A more common way to direct timber harvest across a landscape is to use Transition Attribute Targets. These allow you to express targets in terms of volume (or biomass) of wood harvested, rather than area harvested. With this approach you provide volume curves over age for each seral stage and the model uses these to calculate the harvest. As cells in the Late Seral stage will typically have greater volume than those in the Mid Seral stage, these cells will contribute more to the total harvest. In most forested systems this is much more realistic approach to modeling timber harvest, as a stakeholder harvesting firewood would generally target a certain number of bush cords of wood (i.e. volume), rather than an area each year. Note that this feature is covered (with a timber harvest example) in Exercise 6 of the self-directed online ST-Sim course.
October 4, 2021 at 10:15 pm in reply to: Speckling- how to avoid #20646
- This reply was modified 1 year, 5 months ago by Colin Daniel.
The spatial autocorrelation (i.e. pattern) of your transitions can be controlled in various ways. The simplest way to do this is to use the Transition Size Distribution feature in ST-Sim. Exercise 2 in the free online ST-Sim course covers this topic.July 1, 2021 at 3:34 pm in reply to: running multiple strata spatially when they have the same state names #20493
If you establish BpS as a strata in your spatial model (usually the primary strata), then every state on your landscape is uniquely identified by its stratum and state class. Then sharing names of states across strata is not at all a problem (in fact it is a very common thing to do!).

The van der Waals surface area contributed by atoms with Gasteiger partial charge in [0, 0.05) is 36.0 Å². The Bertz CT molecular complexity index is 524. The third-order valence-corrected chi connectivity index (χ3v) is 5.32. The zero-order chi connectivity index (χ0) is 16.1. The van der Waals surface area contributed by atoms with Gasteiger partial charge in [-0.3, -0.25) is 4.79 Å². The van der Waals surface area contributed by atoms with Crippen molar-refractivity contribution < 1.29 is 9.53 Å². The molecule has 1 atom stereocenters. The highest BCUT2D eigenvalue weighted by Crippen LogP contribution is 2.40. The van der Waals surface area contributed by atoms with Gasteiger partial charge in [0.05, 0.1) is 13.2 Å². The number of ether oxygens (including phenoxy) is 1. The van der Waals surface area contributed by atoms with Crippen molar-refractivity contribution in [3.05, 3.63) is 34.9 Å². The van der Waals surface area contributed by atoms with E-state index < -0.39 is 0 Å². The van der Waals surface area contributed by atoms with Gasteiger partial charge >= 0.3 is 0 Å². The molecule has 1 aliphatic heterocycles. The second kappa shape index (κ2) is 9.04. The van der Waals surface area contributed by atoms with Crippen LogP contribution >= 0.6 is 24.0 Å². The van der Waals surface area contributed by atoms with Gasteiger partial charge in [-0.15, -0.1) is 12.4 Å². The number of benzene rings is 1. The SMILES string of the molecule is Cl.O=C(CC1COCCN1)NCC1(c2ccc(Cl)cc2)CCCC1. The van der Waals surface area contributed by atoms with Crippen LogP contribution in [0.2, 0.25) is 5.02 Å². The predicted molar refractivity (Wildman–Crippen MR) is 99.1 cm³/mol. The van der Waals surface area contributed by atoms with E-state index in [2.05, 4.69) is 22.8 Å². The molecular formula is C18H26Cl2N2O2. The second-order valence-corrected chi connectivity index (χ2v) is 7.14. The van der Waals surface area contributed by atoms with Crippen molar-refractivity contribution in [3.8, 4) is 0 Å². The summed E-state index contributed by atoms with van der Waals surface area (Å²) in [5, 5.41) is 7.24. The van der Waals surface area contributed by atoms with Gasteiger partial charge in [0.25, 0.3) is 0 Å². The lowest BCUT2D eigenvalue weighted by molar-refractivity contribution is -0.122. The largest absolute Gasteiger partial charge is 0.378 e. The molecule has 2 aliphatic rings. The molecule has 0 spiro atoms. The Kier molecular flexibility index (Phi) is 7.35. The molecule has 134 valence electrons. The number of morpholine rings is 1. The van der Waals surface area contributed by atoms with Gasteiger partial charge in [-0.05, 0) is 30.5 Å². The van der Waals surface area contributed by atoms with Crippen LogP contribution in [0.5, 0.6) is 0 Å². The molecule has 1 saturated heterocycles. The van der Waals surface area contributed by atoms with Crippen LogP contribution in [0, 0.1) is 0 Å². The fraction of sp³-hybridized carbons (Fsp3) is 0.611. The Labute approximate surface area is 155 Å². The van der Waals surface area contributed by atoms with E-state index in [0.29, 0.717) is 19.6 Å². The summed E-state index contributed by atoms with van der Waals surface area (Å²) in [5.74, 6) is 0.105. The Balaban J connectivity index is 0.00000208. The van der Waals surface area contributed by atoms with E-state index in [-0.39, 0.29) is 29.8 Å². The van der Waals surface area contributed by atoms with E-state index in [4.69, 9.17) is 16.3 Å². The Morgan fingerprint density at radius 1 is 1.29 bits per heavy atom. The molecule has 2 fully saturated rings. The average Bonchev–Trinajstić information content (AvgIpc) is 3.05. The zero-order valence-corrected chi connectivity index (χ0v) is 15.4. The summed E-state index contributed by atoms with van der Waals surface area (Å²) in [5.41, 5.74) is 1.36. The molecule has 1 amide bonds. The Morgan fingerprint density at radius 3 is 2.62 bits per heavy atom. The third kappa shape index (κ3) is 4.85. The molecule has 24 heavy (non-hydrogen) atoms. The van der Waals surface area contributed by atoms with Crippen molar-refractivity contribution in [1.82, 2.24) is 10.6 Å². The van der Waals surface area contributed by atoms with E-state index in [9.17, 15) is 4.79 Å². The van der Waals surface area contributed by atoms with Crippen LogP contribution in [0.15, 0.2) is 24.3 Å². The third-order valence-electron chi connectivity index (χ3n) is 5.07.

Bottom line is you do not need to have unique state class names across BpS. Just make sure you setup your strata correctly. Exercise 3 in our new self-directed training course covers this if you are able to gain access to it!April 23, 2021 at 11:43 pm in reply to: Rsyncrosim inability to access scenarios #20408
One thing that would cause the problem you describe is if you are using an incorrect folder/filename for the library you are trying to reopen. The ssimLibrary() function will either open an existing library (if it exists) or alternatively create a new blank library (if it does not exist). If you get the filename wrong then you will create a new empty library when you first call ssimLibrary(). Every subsequent call to ssimLibrary() will then continue to open this empty library.
You can try this code to test where SyncroSim is looking for your library:
library(rsyncrosim) getwd() # check to see your current working folder addPackage("stsim") # make sure you have the package you wish to use installed # Next line will either open test.ssim (if it exists in the working folder) OR # create a new empty library (if it does not exist) myLibrary = ssimLibrary("test.ssim", package = "stsim") list.files(getwd()) # see the new test.ssim file that was created or openedJanuary 21, 2021 at 4:40 pm in reply to: Incorporating Cost-Distance Raster #20211